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plot3d(sol2(1/3,2/3,x,t),x=20..20,t=20..20,axes=framed,grid=[200,200],orientation=[45,45,0],font=[HELVETICA,14],labelfont=[helvetica,14],lightmodel=`light4`,color=gold,title=`Fig.4 A soliton doublet: \n evolution in time and space`);

>

plots[densityplot](sol2(1/3,2/3,x,t),x=20..20,t=20..20,axes=framed,title="Fig.5 A soliton doublet:\n evolution and collision at (0,0) point",style=patchnogrid,font=[HELVETICA,14],labelfont=[helvetica,14]);

The figure 5 shows that the up to time the coordinates of soliton with smaller amplitude (darker and wider line) are above the coordinates of solìton with higher amplitude (lighter and narrower line), so the "small" solìton ahead of the "big". After a collision at the point solìtons exchanged places, now the "big" is ahead of the "small". We can notice that the line of evolution of solìtons after the collision is not direct sequels of their lines to clash (there has been some visible shifting).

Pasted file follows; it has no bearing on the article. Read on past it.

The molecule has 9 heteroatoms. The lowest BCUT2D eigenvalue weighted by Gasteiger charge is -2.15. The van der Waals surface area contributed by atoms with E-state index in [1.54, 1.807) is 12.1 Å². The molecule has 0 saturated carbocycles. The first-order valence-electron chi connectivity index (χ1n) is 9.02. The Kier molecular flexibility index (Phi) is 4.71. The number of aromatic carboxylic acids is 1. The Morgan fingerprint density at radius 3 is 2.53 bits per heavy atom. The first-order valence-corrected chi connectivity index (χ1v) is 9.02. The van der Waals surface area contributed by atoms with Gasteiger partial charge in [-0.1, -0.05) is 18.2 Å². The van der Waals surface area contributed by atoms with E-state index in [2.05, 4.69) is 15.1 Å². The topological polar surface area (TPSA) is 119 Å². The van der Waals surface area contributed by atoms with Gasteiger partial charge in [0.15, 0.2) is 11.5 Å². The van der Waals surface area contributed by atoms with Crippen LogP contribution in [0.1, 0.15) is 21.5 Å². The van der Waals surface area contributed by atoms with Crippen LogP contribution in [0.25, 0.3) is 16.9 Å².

Animation is probably most popular of these ways:
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plots[animate](sol2(1/3,2/3,x,t),x=55..55,t=30..30,frames=120,color=blue,thickness=3,gridlines=true,numpoints=280,axes=boxed, title=`Fig.6 Interaction of two solitons of a doublet`,font=[HELVETICA,14],labelfont=[helvetica,14]);

The animation Fig.6 clearly evident the interaction of solìtons: faster solìton catching up slower. Then they "exchange amplitudes", and front solìton gets the higher speed and amplitude, and the back  lower speed and amplitude. The situation is reminiscent of the collision two elastic balls with various pulses. Note: both solìtons do not change own shapes after the interaction. While directly at the time of the collision (), both solitons form the wider and lower united complex. It is specially evident at "frametoframe" animation.



References


[1] N. J. Zabusky and M. D. Kruskal, Interaction of "Solitons" in a Collissionless Plasma and the Recurrence of Initial States //Physical Review Letters 15, p/240243 (1965).
[2] F. Wang. Demonstrating Soliton Interactions using 'pdsolve' (available by adresse http://www.maplesoft.com/applications/view.aspx?SID=1733 (12.04.2012))
[3] K. Brauer. Two Soliton Solution of KdV Equation (available by adresse http://www.usf.uos.de/~kbrauer/solitons/soli2.html) (09.23.2012))